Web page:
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Neurodegenerative disease risk as new prion is discovered

Prions are types of protein that fold in unusual and complex ways. Some prions are, due to the way they are folded, able to replicate by instructing other proteins to misfold in the same way. The way that a prion replicates is similar to the way that a virus replicates and transmits. Despite the ability to replicate, prions are not classed as living entities. The term prion, which was coined in 1982, is an abbreviation for “proteinaceous infectious particle.”

The first prion to be reported was termed “major prion protein” (abbreviated to PrP.) This prion causes a range of diseases: transmissible spongiform encephalopathies, such as bovine spongiform encephalopathy (BSE), what is called “mad cow disease” by many in the media; scrapie in sheep; and Creutzfeldt-Jakob Disease (CJD), a type of human dementia along with variant Creutzfeldt-Jakob Disease (vCJD). To add to these there are other rare conditions that can affect people like Gerstmann–Sträussler–Scheinker syndrome, Fatal Familial Insomnia and kuru. All of these infectious diseases, which affect the brain, are untreatable and fatal.

To add to the knowledge of prions, a new type has been discovered. The discovery further supports the evidence that prions can cause neurodegenerative diseases.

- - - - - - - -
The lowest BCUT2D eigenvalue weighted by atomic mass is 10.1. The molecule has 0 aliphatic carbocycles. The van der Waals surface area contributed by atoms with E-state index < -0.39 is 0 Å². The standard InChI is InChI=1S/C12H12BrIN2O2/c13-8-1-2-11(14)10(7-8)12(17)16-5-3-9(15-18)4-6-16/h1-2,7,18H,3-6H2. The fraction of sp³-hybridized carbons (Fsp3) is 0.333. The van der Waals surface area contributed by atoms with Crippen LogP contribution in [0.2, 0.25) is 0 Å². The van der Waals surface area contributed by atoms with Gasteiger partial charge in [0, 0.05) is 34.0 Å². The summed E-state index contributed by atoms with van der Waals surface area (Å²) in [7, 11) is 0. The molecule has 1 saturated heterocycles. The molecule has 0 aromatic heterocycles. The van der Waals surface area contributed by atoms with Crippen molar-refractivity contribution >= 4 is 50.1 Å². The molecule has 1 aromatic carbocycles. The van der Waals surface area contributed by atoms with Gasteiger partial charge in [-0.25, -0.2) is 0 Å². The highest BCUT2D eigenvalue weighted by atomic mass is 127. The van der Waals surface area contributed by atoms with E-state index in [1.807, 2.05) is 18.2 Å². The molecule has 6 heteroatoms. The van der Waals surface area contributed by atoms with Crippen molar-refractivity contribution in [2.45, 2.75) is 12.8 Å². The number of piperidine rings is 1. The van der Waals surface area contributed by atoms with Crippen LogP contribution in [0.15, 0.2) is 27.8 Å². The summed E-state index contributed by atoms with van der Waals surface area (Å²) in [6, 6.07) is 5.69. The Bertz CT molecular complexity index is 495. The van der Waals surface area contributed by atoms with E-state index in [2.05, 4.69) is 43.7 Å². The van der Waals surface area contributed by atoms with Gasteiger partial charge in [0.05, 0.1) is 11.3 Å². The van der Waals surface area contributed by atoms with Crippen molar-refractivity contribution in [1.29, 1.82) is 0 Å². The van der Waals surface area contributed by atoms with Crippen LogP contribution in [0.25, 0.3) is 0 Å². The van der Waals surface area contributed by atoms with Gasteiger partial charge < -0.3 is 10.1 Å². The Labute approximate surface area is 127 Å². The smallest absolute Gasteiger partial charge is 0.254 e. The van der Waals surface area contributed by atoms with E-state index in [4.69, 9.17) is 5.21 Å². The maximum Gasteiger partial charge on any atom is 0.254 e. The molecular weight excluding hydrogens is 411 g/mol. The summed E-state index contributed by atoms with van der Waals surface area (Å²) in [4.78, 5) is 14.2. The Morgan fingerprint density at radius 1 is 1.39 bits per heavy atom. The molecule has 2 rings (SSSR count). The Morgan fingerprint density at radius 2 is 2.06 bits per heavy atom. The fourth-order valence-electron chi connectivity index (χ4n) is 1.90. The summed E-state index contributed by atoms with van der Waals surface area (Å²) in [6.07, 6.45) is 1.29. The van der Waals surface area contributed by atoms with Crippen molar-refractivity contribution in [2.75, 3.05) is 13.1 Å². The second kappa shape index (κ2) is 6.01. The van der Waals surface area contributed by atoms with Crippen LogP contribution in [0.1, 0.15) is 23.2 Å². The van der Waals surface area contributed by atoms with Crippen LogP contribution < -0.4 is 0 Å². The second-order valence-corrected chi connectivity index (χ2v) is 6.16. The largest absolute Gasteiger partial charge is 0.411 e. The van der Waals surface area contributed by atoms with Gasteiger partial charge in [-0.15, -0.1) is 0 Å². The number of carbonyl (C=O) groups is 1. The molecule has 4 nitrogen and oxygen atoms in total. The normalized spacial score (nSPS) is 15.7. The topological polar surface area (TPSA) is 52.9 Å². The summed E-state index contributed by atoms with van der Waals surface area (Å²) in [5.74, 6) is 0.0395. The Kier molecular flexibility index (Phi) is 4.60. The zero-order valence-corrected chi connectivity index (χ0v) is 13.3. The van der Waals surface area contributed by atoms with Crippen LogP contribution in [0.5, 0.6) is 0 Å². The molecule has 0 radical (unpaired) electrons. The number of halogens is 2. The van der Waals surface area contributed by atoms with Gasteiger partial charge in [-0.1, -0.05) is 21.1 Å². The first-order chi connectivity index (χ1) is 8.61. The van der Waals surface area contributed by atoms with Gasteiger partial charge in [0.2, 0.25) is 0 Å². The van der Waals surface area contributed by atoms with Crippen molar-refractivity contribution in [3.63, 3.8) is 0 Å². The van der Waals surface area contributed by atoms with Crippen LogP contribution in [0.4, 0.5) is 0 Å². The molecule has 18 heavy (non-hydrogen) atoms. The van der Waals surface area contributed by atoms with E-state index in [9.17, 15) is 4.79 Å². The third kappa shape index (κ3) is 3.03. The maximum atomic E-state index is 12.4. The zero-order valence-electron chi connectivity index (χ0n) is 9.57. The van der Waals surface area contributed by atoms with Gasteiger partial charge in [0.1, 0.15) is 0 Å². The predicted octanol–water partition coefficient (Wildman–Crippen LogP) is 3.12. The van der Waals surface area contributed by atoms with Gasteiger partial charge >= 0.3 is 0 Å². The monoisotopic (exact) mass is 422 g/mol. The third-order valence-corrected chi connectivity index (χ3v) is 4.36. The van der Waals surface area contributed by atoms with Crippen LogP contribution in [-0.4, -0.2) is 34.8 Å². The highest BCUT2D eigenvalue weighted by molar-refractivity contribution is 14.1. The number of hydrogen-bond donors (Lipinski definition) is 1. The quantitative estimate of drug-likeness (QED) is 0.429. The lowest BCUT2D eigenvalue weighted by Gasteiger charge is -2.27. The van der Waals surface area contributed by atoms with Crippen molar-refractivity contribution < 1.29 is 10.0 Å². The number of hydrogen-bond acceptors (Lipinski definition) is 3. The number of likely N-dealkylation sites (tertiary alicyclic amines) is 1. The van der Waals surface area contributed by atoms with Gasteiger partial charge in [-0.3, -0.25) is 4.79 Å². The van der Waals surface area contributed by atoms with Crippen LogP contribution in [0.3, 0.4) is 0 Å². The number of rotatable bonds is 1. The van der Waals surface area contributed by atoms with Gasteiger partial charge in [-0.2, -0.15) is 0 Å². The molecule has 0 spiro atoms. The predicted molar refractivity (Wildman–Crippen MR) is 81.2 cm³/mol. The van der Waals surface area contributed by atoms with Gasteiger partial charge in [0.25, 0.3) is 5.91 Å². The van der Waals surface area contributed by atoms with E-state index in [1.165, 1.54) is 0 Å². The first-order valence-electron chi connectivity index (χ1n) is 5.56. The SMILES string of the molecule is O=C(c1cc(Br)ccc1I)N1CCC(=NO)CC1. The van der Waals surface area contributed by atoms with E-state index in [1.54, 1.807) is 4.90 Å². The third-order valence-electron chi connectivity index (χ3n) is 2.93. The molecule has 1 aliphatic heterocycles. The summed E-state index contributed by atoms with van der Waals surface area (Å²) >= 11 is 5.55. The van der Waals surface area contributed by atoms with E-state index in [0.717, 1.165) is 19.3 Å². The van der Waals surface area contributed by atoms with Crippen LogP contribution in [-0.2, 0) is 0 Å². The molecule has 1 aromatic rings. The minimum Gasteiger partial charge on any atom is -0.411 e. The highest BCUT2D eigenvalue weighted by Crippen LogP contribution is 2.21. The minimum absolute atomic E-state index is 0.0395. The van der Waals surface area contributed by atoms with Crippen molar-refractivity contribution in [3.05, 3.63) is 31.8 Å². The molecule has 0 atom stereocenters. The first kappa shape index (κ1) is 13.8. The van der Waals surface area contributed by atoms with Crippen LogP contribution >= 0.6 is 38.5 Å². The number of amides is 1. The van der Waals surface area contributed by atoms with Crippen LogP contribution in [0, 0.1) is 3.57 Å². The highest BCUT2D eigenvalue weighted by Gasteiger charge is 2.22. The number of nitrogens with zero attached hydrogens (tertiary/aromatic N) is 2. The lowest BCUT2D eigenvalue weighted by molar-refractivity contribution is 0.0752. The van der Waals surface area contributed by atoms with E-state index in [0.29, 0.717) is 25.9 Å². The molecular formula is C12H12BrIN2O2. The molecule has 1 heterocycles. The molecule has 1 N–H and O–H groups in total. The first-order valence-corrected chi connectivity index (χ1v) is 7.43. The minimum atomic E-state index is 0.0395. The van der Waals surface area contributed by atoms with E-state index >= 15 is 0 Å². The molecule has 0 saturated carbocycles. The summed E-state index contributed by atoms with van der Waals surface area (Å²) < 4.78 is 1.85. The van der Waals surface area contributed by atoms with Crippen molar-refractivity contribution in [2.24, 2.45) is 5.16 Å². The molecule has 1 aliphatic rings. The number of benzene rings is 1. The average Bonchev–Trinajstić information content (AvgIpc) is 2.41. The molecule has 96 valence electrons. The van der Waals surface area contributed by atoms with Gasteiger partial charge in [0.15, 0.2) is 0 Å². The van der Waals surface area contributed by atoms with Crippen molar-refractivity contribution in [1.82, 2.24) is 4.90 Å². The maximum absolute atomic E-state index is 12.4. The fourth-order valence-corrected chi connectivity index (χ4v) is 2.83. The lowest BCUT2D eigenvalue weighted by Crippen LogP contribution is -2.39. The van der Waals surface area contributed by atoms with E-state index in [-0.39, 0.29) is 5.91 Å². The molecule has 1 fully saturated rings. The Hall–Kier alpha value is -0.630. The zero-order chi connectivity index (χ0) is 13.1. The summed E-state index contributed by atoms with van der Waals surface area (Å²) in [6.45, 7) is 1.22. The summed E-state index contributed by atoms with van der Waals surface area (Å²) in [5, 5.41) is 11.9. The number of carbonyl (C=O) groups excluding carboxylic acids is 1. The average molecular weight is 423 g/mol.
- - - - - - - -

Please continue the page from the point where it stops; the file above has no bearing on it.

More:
The discovery came about after researchers were investigating a rare and fatal brain disorder called multiple system atrophy (MSA). Here sections of protein were taken from people with the disease and transferred into mice; the mice went on, after several months, to develop the disease. MSA is associated with the degeneration of nerve cells in specific areas of the brain.

The prion believed to cause MSA is termed alpha-synuclein. It is the first new prion to be discovered in half a century. In a research note, lead scientist Kurt Giles, from UC San Francisco, stated “Now we’ve conclusively shown that a new type of prion causes MSA.”

The research has been published in the journal PNAS, in a paper titled “Evidence for α-synuclein prions causing multiple system atrophy in humans with parkinsonism.”

The good news is that the findings raise the possibility for new approaches to developing treatments for MSA, which currently has no cure.

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Written By

Dr. Tim Sandle is Digital Journal's Editor-at-Large for science news. Tim specializes in science, technology, environmental, business, and health journalism. He is additionally a practising microbiologist; and an author. He is also interested in history, politics and current affairs.

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